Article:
A first novel, Rutherfurd's sweeping saga of the area surrounding Stonehenge and Salisbury, England, covers 10,000 years and includes many generations of five families. Each family has one or more characteristic types who appear in successive centuries: the round-headed balding man who is good with his hands; the blue-eyed blonde woman who insists on having her independence; the dark, narrow-faced fisher of river waters and secrets. Their fortunes rise and fall both economically and politically, but the land triumphs over the passage of time and the ravages of humans. Rutherfurd has told the story of the land he was born in and has told it well. The verbosity of a Michener is missing, but all the other elements are present, from geology and archaeology to a rich story of human life. Highly recommended.


Edward Rutherfurd belongs to the James Michener school: he writes big, sprawling history-by- the-pound. His novel, London, stretches two millennia all the way from Roman times to the present. The author places his vignettes at the most dramatic moments of that city's history, leaping from Caesar's invasion to the Norman Conquest to the Great Fire to (of course) the Blitz, with many stops in between. London is ambitious, and students of English history will eat it up. The author doesn't skimp on historical detail, and that's a signal pleasure of the book. Ultimately, though, the structure of the novel determines the lion's share of its success. Rutherfurd is a good storyteller and each vignette makes for a good story; however, he has given himself the inevitable task of beginning what amounts to a new book every 40 pages or so. Just as one begins to warm to the characters, they are hurried off the stage. You can't read London without a scorecard—but that's part of the fun.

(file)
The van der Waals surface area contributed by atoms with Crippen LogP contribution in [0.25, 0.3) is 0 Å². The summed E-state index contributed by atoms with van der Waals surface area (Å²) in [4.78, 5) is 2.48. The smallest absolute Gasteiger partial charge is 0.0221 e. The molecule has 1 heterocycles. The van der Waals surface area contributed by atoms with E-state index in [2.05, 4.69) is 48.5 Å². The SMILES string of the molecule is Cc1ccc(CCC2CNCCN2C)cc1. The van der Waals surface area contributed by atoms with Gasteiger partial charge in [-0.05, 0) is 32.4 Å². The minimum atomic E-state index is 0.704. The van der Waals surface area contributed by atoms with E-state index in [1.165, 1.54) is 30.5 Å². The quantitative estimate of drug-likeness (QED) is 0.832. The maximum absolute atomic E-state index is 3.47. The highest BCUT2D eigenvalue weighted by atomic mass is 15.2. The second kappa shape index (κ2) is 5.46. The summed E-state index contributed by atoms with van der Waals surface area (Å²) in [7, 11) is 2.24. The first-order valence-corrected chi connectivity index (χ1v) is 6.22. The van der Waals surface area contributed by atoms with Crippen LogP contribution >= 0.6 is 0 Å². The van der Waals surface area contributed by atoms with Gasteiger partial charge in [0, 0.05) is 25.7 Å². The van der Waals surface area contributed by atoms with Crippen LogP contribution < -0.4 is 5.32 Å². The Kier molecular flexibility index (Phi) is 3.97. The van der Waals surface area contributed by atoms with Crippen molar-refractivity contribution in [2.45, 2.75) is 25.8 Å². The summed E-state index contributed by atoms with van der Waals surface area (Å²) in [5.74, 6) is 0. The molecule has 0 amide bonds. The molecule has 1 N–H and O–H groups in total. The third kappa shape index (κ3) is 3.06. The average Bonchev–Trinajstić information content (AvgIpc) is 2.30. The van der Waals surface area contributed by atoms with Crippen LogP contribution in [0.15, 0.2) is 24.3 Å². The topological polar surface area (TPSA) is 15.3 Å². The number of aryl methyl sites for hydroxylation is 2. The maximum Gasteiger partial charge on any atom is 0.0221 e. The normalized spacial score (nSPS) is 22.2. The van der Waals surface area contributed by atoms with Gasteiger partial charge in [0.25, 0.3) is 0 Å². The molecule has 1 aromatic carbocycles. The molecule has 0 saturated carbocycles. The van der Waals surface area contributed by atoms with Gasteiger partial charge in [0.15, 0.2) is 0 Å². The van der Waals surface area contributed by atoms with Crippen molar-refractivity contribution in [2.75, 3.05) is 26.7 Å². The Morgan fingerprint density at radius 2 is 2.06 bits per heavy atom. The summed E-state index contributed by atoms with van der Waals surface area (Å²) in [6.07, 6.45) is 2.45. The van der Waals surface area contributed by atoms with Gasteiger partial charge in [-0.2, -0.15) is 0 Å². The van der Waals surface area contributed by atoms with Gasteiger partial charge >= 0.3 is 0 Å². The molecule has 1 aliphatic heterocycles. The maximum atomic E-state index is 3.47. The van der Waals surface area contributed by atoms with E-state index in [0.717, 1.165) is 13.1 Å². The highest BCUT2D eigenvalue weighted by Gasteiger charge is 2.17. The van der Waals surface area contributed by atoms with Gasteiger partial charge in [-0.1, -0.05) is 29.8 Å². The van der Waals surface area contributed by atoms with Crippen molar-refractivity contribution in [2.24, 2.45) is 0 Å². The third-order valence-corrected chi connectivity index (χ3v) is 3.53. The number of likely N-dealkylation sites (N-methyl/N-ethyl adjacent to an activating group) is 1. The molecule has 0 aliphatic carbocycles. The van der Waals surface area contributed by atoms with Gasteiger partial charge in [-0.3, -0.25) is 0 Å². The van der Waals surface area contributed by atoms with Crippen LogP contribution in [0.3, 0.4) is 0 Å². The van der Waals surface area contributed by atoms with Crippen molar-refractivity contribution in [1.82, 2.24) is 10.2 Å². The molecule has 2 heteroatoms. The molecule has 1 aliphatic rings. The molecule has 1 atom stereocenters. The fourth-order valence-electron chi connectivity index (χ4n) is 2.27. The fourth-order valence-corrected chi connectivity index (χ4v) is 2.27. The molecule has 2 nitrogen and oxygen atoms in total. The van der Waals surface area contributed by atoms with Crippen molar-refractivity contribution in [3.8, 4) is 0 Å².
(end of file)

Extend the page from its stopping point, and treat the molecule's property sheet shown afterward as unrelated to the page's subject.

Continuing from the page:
Jacob Rowland: Jacob and Jexy brought a Thanksgiving book to The Garden School on Wednesday for "circle". It is called The Firefighters' Thanksgiving by Maribeth Boelts and Terry Widener (illustrator)

From School Library Journal

PreSchool-Grade 2 - On Thanksgiving Day, the firefighters at Station 1 are busy preparing a holiday dinner. While two of them are grocery shopping in the morning, a call comes in over their cell phone and they rush out, leaving behind a full shopping cart. After they've put out the fire, they go back to the store, help mop up the melted ice cream, and return to the station. Then another call comes in. In fact, every time they put out a fire and return to the firehouse, they inevitably get another call. In one of the later fires, Lou, who had volunteered to cook, is injured. This time, when the others return, they find a sumptuous holiday feast with a heartfelt thank-you note attached, and they take some of this food to Lou in the hospital. Vibrant, somewhat surreal illustrations vividly depict the firefighters walking through doorways ablaze in orange flames. Despite a tendency toward a crowded, sometimes confusing look to the spreads and some forced rhyming structure, firefighter fans should enjoy this story.